United Kingdom Gilad Hekselman Trio: Gilad Hekselman (guitar), Aaron Parks (piano), Fender Rhodes, (synthesizer), Kendrick Scott (drums). Dora Stoutzker Hall, Royal Welsh College of Music and Drama, Cardiff. 26.11. 2018. (GPu)
Born in Israel in 1983, Gilad Hekselman moved to New York in 2004 to study at the New School, supported by a scholarship awarded by the America-Israel Cultural Foundation. Since then he has established himself as one of the most interesting of the new generation of jazz guitarists. He was won a good many awards and polls and his standing amongst his fellow musicians is clear – he has worked/recorded with, amongst others, such luminaries as John Scofield, Danilo Perez, Gretchen Parlato, Chris Potter, Christian McBride, Mark Turner and Esperanza Spalding. He has toured widely as well as gigging in most of the major New York clubs.
On this occasion he brought to Cardiff (as part of a European launch tour for his most recent CD, Ask for Chaos) a regular working group in which he was joined by two of the other outstanding musicians of his generation, drummer Kendrick Scott (born 1980) and the piano/keyboard phenomenon Aaron Parks (born 1983). The pre-tour publicity had billed Kush Abadey as the drummer but, with all respect to the excellent Mr. Abadey, it is hard to believe that much was lost when he was replaced by the very impressive Kenny Scott.
Aaron Parks’s musical CV is perhaps even more impressive than that of Gilad Hekselman – including, as it does, work/recordings with Terence Blanchard, Ambrose Akinmusire, Joshua Redman and Eric Harland as well as a number of CDs, for Blue Note, ECM and other important labels, under his own name, such as the remarkable solo piano recording Arborescence (released by ECM in 2013). Parks is a master of the grand piano, with a wonderful touch, and is also highly adept at the Fender Rhodes and the synthesizer – indeed, his work on this last seemed to me some of the most intelligent and creative I have heard in the jazz context. Kendrick Scott also has an impressive musical ‘history’; he has worked with Blanchard, Pat Metheny, Charles Lloyd and Joe Lovano and led several albums of his own (for Blue Note and Criss Cross as well as on his own label World Culture Music).
The trio’s programme was largely made up of originals, though it also included a much-transformed account of ‘Eyes of the World’ by Jerry Garcia (of The Grateful Dead). Themes by Hekselman included ‘VBlues’, ‘Tokyo Cookie’, ‘It Will Get Better’ and ‘Stumble’. If there were other ‘standards’, they were so thoroughly metamorphosed that I failed to recognize them.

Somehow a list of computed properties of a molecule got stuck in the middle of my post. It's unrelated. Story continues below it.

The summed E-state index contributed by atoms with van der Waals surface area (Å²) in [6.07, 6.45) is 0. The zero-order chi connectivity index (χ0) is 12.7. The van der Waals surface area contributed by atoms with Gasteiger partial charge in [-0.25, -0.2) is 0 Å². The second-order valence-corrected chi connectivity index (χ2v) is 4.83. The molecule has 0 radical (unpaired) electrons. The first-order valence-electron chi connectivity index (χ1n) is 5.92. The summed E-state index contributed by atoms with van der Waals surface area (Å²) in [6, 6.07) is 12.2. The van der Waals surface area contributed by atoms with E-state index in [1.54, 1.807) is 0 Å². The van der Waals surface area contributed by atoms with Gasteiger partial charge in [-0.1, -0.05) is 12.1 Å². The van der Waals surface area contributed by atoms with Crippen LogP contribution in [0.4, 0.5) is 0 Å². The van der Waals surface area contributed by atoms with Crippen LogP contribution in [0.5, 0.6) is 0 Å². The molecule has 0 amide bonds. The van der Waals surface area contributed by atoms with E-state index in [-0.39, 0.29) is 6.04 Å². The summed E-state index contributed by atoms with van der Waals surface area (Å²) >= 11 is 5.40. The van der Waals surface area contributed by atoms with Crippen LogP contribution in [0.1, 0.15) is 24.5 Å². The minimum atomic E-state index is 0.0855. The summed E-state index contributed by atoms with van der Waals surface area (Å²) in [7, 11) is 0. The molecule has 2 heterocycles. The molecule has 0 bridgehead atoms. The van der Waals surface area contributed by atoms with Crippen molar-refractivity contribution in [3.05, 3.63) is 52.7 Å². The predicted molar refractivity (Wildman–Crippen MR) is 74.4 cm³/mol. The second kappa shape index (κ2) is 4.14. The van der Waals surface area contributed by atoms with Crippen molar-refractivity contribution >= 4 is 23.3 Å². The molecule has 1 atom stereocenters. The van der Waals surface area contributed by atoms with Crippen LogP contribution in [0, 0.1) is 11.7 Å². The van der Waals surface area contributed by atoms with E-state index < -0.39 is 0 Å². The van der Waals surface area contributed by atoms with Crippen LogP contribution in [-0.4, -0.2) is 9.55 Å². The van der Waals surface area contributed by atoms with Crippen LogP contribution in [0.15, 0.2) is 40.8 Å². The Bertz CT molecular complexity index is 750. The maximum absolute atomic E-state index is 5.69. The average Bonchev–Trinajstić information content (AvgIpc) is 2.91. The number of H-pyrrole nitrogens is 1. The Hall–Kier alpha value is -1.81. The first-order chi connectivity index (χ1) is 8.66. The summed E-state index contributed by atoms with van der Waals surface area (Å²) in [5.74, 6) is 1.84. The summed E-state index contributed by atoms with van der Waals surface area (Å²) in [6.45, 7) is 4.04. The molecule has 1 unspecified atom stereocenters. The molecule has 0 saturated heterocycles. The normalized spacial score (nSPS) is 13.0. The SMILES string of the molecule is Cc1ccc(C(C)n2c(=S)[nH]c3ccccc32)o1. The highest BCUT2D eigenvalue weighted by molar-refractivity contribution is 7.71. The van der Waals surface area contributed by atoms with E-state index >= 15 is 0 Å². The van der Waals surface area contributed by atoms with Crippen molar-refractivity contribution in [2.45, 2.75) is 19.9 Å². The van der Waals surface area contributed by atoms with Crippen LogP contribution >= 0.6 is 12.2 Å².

The music we heard seemed well organized, but never to the point where it was in any danger of rigidity. Rather, there was always room each member of the trio to surprise (pleasurably) and stimulate his colleagues; all three spent much of the concert smiling and chuckling with joy – an emotion audibly shared by their audience.
Hekselman’s work is characterized more by sensitivity and judgement than by instrumental virtuosity. For all that he has already achieved, one of the things that strikes one about his playing is that it seems to be in a constant stage of evolution and transformation, not having settled into (or for?) a clearly-defined (confined?) single style. If one chose to look at this negatively (which I don’t) one might say that he has yet to find his own distinctive, instantly recognizable, voice. But I prefer to see in his playing a continuing openness and responsiveness of mind and ear, ready to listen to – and interiorize – a range of influences and models. Contemporary exemplars like Bill Frisell, Pat Metheny and John Scofield are, naturally enough, part of the mix, but so, though more fleetingly heard, are earlier masters like Kenny Burrell and Wes Montgomery and the occasional echo of rock figurations. He is not a guitarist/leader who seeks to overwhelm or dominate, and he gave a good deal of space to his two colleagues.
I was disappointed that Aaron Parks played only one number (‘It Will Get Better’) at the Steinway; he did so with a beauty that was breathtaking (quite literally – midway through his long solo I realized that so rapt had I been that I had neglected to breathe properly and had to gulp in air!). Given that I have had a long-standing, though weakening, antipathy to both the Fender Rhodes and, even more so, the synthesizer I was less disgruntled by the relative neglect of the grand piano than I might have been. Parks’s use of the synthesizer – often played in combination with the Fender Rhodes – one hand deployed on each was, for me, something of a revelation. Most keyboard players use the synthesizer to produced generalized washes of sound or vaguely atmospheric colouring, whereas Parks largely used it to produce single notes (though these were sometimes altered in pitch if held), so that the sound remained crisp: it was as if the synthesizer was being played as a genuine extension of the piano. At times, indeed, Parks used these sharply defined ‘notes’ on the synthesizer to take over the role of the absent bassist, setting up rhythmic patterns with Scott while also sustaining the harmony. Kendrick Scott is a master drummer. He played, throughout, with real musicality. He is never merely showy and is always listening attentively; his work stimulates both his fellow musicians and the audience. While his repertoire of percussive effects is impressive (without being gimmicky), and his time impeccable, his main concern is to be a fully integrated part of the trio’s musical conversation.
Whether building to mighty climaxes or creating relatively gentle lyrical passages, everything this trio did was richly communicative and powerfully compelling. Here were three musicians, all under 40 and not perhaps amongst the very biggest names of the moment, but certainly contributing, as individual and as a trio, to that continuing evolution which is an essential part of jazz’s very nature.